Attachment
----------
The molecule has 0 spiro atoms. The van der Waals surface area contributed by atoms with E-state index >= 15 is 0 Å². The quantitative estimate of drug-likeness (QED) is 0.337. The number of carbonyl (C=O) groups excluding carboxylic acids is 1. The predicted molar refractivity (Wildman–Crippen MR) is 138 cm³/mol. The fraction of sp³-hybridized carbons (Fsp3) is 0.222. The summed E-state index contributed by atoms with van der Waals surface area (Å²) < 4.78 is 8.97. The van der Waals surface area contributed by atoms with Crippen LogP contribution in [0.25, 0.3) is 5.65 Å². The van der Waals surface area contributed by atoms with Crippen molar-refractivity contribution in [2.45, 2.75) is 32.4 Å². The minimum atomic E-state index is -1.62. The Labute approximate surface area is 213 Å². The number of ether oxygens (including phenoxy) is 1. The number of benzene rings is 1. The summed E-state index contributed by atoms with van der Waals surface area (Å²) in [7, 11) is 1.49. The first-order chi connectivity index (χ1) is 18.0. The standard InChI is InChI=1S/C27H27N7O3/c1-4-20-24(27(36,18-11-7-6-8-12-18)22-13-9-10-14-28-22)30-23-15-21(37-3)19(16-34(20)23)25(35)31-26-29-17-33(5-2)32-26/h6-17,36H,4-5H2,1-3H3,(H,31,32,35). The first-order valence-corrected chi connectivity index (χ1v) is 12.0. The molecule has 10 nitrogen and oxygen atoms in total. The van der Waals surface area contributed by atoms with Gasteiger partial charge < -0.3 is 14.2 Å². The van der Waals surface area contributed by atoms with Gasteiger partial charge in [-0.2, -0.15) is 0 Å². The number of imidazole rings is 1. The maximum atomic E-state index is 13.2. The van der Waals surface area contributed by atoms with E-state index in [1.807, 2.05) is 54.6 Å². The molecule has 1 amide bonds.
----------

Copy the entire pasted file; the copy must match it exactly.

The molecule has 0 spiro atoms. The van der Waals surface area contributed by atoms with E-state index >= 15 is 0 Å². The quantitative estimate of drug-likeness (QED) is 0.337. The number of carbonyl (C=O) groups excluding carboxylic acids is 1. The predicted molar refractivity (Wildman–Crippen MR) is 138 cm³/mol. The fraction of sp³-hybridized carbons (Fsp3) is 0.222. The summed E-state index contributed by atoms with van der Waals surface area (Å²) < 4.78 is 8.97. The van der Waals surface area contributed by atoms with Crippen LogP contribution in [0.25, 0.3) is 5.65 Å². The van der Waals surface area contributed by atoms with Crippen molar-refractivity contribution in [2.45, 2.75) is 32.4 Å². The minimum atomic E-state index is -1.62. The Labute approximate surface area is 213 Å². The number of ether oxygens (including phenoxy) is 1. The number of benzene rings is 1. The summed E-state index contributed by atoms with van der Waals surface area (Å²) in [7, 11) is 1.49. The first-order chi connectivity index (χ1) is 18.0. The standard InChI is InChI=1S/C27H27N7O3/c1-4-20-24(27(36,18-11-7-6-8-12-18)22-13-9-10-14-28-22)30-23-15-21(37-3)19(16-34(20)23)25(35)31-26-29-17-33(5-2)32-26/h6-17,36H,4-5H2,1-3H3,(H,31,32,35). The first-order valence-corrected chi connectivity index (χ1v) is 12.0. The molecule has 10 nitrogen and oxygen atoms in total. The van der Waals surface area contributed by atoms with Gasteiger partial charge < -0.3 is 14.2 Å². The van der Waals surface area contributed by atoms with Gasteiger partial charge in [-0.2, -0.15) is 0 Å². The number of imidazole rings is 1. The maximum atomic E-state index is 13.2. The van der Waals surface area contributed by atoms with E-state index in [1.807, 2.05) is 54.6 Å². The molecule has 1 amide bonds.